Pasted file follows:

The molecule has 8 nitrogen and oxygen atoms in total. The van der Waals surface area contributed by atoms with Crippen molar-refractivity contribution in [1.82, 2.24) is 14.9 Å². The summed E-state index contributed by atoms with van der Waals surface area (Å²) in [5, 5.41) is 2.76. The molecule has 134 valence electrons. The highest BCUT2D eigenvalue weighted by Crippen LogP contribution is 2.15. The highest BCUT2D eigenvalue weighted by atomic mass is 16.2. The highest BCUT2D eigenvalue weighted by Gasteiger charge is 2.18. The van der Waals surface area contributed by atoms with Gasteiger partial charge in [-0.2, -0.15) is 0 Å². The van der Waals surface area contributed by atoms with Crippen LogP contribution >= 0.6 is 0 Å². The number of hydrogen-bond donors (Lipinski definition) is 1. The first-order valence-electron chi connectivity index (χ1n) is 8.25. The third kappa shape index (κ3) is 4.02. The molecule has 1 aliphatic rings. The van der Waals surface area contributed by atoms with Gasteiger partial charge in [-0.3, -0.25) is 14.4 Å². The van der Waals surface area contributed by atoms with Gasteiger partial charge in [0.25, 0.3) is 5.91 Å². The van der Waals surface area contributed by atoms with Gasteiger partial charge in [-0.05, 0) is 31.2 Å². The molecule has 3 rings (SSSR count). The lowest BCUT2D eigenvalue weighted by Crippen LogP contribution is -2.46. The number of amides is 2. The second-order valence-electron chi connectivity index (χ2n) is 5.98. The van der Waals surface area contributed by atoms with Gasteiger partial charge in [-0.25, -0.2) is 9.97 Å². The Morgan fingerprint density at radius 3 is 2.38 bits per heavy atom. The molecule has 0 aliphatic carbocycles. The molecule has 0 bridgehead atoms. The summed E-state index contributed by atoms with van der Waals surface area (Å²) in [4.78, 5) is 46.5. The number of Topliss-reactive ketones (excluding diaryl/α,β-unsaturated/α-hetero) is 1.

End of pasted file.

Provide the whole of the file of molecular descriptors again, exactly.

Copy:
The molecule has 8 nitrogen and oxygen atoms in total. The van der Waals surface area contributed by atoms with Crippen molar-refractivity contribution in [1.82, 2.24) is 14.9 Å². The summed E-state index contributed by atoms with van der Waals surface area (Å²) in [5, 5.41) is 2.76. The molecule has 134 valence electrons. The highest BCUT2D eigenvalue weighted by Crippen LogP contribution is 2.15. The highest BCUT2D eigenvalue weighted by atomic mass is 16.2. The highest BCUT2D eigenvalue weighted by Gasteiger charge is 2.18. The van der Waals surface area contributed by atoms with Gasteiger partial charge in [-0.2, -0.15) is 0 Å². The van der Waals surface area contributed by atoms with Crippen LogP contribution >= 0.6 is 0 Å². The number of hydrogen-bond donors (Lipinski definition) is 1. The first-order valence-electron chi connectivity index (χ1n) is 8.25. The third kappa shape index (κ3) is 4.02. The molecule has 1 aliphatic rings. The van der Waals surface area contributed by atoms with Gasteiger partial charge in [-0.3, -0.25) is 14.4 Å². The van der Waals surface area contributed by atoms with Gasteiger partial charge in [0.25, 0.3) is 5.91 Å². The van der Waals surface area contributed by atoms with Gasteiger partial charge in [-0.05, 0) is 31.2 Å². The molecule has 3 rings (SSSR count). The lowest BCUT2D eigenvalue weighted by Crippen LogP contribution is -2.46. The number of amides is 2. The second-order valence-electron chi connectivity index (χ2n) is 5.98. The van der Waals surface area contributed by atoms with Gasteiger partial charge in [-0.25, -0.2) is 9.97 Å². The Morgan fingerprint density at radius 3 is 2.38 bits per heavy atom. The molecule has 0 aliphatic carbocycles. The molecule has 0 bridgehead atoms. The summed E-state index contributed by atoms with van der Waals surface area (Å²) in [4.78, 5) is 46.5. The number of Topliss-reactive ketones (excluding diaryl/α,β-unsaturated/α-hetero) is 1.